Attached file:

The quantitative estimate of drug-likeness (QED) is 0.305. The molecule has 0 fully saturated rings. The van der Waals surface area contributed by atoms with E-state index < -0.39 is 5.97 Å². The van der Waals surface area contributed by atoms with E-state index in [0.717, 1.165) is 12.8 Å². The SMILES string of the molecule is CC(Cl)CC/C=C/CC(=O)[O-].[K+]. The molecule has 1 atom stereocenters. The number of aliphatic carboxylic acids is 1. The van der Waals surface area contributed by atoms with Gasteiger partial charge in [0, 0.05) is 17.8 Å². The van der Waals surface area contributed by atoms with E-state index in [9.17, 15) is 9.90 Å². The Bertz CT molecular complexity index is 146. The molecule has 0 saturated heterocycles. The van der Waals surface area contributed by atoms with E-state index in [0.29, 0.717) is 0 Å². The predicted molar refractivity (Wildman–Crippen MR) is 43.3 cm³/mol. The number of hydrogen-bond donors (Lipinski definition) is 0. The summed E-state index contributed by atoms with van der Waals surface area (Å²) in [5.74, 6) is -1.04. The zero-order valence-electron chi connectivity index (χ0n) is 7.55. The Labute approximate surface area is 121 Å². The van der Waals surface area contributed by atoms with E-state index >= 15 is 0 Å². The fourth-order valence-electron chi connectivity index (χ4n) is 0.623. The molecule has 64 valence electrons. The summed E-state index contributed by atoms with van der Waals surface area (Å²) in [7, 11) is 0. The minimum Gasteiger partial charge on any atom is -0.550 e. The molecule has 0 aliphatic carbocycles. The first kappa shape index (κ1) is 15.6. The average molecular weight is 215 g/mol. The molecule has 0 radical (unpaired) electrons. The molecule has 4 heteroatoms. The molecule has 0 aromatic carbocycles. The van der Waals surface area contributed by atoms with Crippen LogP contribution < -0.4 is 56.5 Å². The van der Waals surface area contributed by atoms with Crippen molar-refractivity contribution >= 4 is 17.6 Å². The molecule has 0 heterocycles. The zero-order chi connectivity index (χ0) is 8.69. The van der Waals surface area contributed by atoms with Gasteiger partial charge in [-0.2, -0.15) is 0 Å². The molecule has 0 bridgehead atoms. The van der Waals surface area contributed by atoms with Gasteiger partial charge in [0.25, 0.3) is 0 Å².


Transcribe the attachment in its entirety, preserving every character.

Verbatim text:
The quantitative estimate of drug-likeness (QED) is 0.305. The molecule has 0 fully saturated rings. The van der Waals surface area contributed by atoms with E-state index < -0.39 is 5.97 Å². The van der Waals surface area contributed by atoms with E-state index in [0.717, 1.165) is 12.8 Å². The SMILES string of the molecule is CC(Cl)CC/C=C/CC(=O)[O-].[K+]. The molecule has 1 atom stereocenters. The number of aliphatic carboxylic acids is 1. The van der Waals surface area contributed by atoms with Gasteiger partial charge in [0, 0.05) is 17.8 Å². The van der Waals surface area contributed by atoms with E-state index in [9.17, 15) is 9.90 Å². The Bertz CT molecular complexity index is 146. The molecule has 0 saturated heterocycles. The van der Waals surface area contributed by atoms with E-state index in [0.29, 0.717) is 0 Å². The predicted molar refractivity (Wildman–Crippen MR) is 43.3 cm³/mol. The number of hydrogen-bond donors (Lipinski definition) is 0. The summed E-state index contributed by atoms with van der Waals surface area (Å²) in [5.74, 6) is -1.04. The zero-order valence-electron chi connectivity index (χ0n) is 7.55. The Labute approximate surface area is 121 Å². The van der Waals surface area contributed by atoms with E-state index >= 15 is 0 Å². The fourth-order valence-electron chi connectivity index (χ4n) is 0.623. The molecule has 64 valence electrons. The summed E-state index contributed by atoms with van der Waals surface area (Å²) in [7, 11) is 0. The minimum Gasteiger partial charge on any atom is -0.550 e. The molecule has 0 aliphatic carbocycles. The first kappa shape index (κ1) is 15.6. The average molecular weight is 215 g/mol. The molecule has 0 radical (unpaired) electrons. The molecule has 4 heteroatoms. The molecule has 0 aromatic carbocycles. The van der Waals surface area contributed by atoms with Crippen LogP contribution < -0.4 is 56.5 Å². The van der Waals surface area contributed by atoms with Crippen molar-refractivity contribution >= 4 is 17.6 Å². The molecule has 0 heterocycles. The zero-order chi connectivity index (χ0) is 8.69. The van der Waals surface area contributed by atoms with Gasteiger partial charge in [-0.2, -0.15) is 0 Å². The molecule has 0 bridgehead atoms. The van der Waals surface area contributed by atoms with Gasteiger partial charge in [0.25, 0.3) is 0 Å².